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Editor’s Note for the November/December 2019 issue

The first thing we bought for this issue was the cover art by Bob Eggleton, a piece he titled “The Sky House.”
Fantasy & Science Fiction, November/December, cover by Bob Eggleton

From there, it was a matter of finding the right writer to pen a tale worthy of the illustration, and we turned to reader favorite (and ours, because we’re readers too) Charlotte Ashley, who’s most recent appearance in the magazine was another cover story, “The Satyr of Brandenburg,” back in our March/April 2018 issue. She turned in a tale that is as delightful as it is unexpected, and the perfect accompaniment to this castle in the sky.

The rest of the issue is a balance of fantasy, science fiction, and horror, with a couple stories that blur those boundaries or just make them altogether meaningless. The complete table of contents can be found below. Gregor Hartmann, Matthew Hughes, Michael Libling, James Morrow, M. Rickert, Benjamin Rosenbaum, Andy Stewart, and Marie Vibbert all return to the magazine, and we welcome Sam J. Miller and Rebecca Zahabi, who are making their F&SF debuts. Plus you’ll find a poem by Jane Yolen, columns by our usual assemblage of experts, and cartoons for the print edition.


C.C. Finlay, Editor
Fantasy & Science Fiction | @fandsf

If you’re looking for a copy of this issue, you can find F&SF in most Barnes & Noble stores, as well as many local independent booksellers. You can also order a single copy from our website or buy an electronic edition from Amazon, AmazonUK, and — now, available worldwide and in every electronic format — through Weightless Books.

71st Year of Publication


“How I Came to Write Fantasy” – Michael Libling
“The Joy in Wounding” – Charlotte Ashley
“A Geas of the Purple School” – Matthew Hughes
“Bird Thou Never Wert” – James Morrow
“The Vicious World of Birds” – Andy Stewart


“Rejoice, My Brothers and Sisters” – Benjamin Rosenbaum
“Evergreen” – M. Rickert
“A Hand at the Service of Darkness” – Gregor Hartmann
“It Never Snows in Snowtown” – Rebecca Zahabi
“Knit Three, Save Four” – Marie Vibbert
“Shucked” – Sam J. Miller


“Swing Between” – Jane Yolen


Books to Look For by Charles de Lint
Musing on Books by Michelle West
Television: Those Were the Days by David J. Skal
Science: Portable Power by Jerry Oltion
Curiosities: The Arrogant History of White Ben by Clemence Dane (1939)) by Paul Di Filippo

Cartoons by Nick Downes

Cover: “The Sky House” By Bob Eggleton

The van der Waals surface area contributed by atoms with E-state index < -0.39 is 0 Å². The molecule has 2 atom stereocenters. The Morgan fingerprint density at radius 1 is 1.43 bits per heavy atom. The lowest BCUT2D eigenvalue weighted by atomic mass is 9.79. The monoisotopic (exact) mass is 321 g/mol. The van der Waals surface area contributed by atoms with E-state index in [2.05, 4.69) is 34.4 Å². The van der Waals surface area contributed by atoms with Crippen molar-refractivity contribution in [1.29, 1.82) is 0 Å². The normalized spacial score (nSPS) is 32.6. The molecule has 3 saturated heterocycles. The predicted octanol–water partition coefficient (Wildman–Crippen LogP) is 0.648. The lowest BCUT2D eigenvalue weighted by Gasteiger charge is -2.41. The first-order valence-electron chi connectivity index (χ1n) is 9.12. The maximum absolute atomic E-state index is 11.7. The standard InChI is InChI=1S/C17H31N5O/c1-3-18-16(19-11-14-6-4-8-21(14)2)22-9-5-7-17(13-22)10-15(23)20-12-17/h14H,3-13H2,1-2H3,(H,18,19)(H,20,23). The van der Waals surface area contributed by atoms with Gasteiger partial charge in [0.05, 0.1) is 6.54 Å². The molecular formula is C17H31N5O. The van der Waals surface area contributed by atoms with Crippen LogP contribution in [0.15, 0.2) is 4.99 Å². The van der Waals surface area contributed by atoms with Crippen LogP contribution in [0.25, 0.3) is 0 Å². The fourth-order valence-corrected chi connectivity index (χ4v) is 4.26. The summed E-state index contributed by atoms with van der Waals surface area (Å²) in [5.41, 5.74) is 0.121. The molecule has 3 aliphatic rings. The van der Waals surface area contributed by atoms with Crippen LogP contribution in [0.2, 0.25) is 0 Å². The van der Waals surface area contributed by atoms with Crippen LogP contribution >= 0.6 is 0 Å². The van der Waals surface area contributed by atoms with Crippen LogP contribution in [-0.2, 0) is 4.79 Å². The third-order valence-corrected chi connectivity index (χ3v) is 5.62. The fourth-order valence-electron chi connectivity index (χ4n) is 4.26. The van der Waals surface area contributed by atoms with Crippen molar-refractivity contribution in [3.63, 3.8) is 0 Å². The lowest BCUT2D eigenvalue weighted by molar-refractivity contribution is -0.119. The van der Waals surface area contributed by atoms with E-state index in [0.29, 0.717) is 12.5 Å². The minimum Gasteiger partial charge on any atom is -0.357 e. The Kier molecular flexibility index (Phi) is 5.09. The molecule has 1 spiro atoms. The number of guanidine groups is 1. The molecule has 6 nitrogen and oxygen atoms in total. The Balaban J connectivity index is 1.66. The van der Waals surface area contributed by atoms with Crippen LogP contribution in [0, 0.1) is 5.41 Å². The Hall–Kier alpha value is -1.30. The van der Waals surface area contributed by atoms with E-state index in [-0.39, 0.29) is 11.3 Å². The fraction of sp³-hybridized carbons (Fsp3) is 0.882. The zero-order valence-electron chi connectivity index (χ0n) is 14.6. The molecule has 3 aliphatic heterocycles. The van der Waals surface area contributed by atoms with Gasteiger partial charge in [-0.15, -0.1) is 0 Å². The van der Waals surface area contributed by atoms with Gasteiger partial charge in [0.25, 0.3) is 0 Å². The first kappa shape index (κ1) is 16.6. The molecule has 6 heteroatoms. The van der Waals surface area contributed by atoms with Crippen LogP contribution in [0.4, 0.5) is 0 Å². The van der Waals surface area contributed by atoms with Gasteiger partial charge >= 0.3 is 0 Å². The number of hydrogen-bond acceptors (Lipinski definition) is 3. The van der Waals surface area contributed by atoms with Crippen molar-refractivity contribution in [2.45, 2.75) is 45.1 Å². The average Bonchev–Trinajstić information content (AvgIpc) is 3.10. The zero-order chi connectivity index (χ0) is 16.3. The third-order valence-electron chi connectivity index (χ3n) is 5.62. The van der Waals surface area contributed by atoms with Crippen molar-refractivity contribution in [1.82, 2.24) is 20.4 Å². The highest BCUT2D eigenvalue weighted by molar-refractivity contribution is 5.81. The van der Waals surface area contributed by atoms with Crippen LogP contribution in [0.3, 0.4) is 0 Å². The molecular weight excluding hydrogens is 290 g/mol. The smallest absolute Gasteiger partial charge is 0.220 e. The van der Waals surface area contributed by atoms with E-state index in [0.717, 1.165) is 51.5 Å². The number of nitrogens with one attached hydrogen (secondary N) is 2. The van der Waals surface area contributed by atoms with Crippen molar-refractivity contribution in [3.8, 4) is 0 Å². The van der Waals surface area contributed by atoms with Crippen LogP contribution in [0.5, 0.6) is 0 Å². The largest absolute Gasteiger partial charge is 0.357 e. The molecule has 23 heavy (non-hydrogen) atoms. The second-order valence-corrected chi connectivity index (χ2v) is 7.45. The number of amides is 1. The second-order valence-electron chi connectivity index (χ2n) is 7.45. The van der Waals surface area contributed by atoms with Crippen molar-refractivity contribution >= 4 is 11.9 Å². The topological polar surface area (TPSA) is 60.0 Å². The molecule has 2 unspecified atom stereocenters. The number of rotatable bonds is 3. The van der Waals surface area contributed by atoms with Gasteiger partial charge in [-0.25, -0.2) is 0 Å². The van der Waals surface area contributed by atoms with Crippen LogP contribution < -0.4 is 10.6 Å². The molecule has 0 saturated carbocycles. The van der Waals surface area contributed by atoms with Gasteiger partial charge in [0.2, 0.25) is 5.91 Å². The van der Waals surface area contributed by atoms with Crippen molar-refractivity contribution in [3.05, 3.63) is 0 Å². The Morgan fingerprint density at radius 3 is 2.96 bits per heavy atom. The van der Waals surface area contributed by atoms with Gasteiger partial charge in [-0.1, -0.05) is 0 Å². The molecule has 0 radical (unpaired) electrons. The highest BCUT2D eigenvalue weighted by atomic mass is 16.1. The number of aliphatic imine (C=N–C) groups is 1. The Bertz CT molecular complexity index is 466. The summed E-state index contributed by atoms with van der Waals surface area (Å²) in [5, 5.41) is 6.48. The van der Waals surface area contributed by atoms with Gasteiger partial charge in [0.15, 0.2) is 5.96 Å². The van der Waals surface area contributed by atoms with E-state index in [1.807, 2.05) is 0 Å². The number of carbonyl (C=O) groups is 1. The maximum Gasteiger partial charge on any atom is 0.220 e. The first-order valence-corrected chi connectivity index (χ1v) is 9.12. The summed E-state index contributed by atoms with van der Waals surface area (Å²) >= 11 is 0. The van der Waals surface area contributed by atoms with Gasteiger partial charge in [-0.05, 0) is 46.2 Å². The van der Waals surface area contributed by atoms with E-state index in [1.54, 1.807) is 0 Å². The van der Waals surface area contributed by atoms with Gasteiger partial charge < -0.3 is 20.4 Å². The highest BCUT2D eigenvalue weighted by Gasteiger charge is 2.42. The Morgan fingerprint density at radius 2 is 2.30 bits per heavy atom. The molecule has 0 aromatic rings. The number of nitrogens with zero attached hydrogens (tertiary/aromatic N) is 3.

We hope you’ll share your thoughts about the issue with us. We can be found on:

C. C. Finlay interviews Kelly Link on “The White Cat’s Divorce”

Kelly Link“The White Cat’s Divorce” was commissioned by the Weatherspoon Art Museum at the University of North Carolina, Greensboro, for their 2018 exhibit “Dread & Delight: Fairy Tales in an Anxious World” and was published in the catalog for the show. Which is not an ordinary venue for speculative fiction! How did that come about?

Emily Stamey, who conceived of the exhibit and then curated it, contacted me to see if I would be interested in writing a fairy tale for the catalog. I went to high school in Greensboro, and then grad school at the University of North Carolina at Greensboro, so that was a strong inducement. I went down and met with Emily, and we went through the pieces that she was hoping to include in the exhibit, and then I came home again and wrote the story.


Was your process different for writing this story, just because it might reach a different audience or had a different kind of venue?

Not really! Any audience, whether they are encountering this kind of story in a genre magazine or an art catalogue, will have some familiarity with fairytales. They’re more or less in our DNA. But when I sent it off to her, I didn’t know entirely what she would think since she was a new editor for me. Fortunately it turned to be more or less what she had in mind when she invited me to contribute.

I’ve been working on a new collection of stories, all of which have roots in various fairytales — “The White Cat’s Divorce” is based on Marie-Catherine d’Aulnoy’s “The White Cat”. You can find it here:

But it’s also based on my working relationship with Holly Black and Cassandra Clare. The three of us (and sometimes other writer friends) work together on a regular basis. We’re engaged in our own novels/stories/etc, but we also spend a fair amount of time talking with each other about our projects. Holly wrote a trilogy of contemporary young adult novels that are loosely connected to the original fairytale (the first novel in Holly’s series is WHITE CAT) and she tells a version of the fairytale that made me reconsider what’s at the heart of that story. It’s also incredibly funny. So I’d had “White Cat” on the brain for a long time.


You and your husband Gavin Grant recently opened a bookstore. How did that happen and where should people go if they want to buy all the books?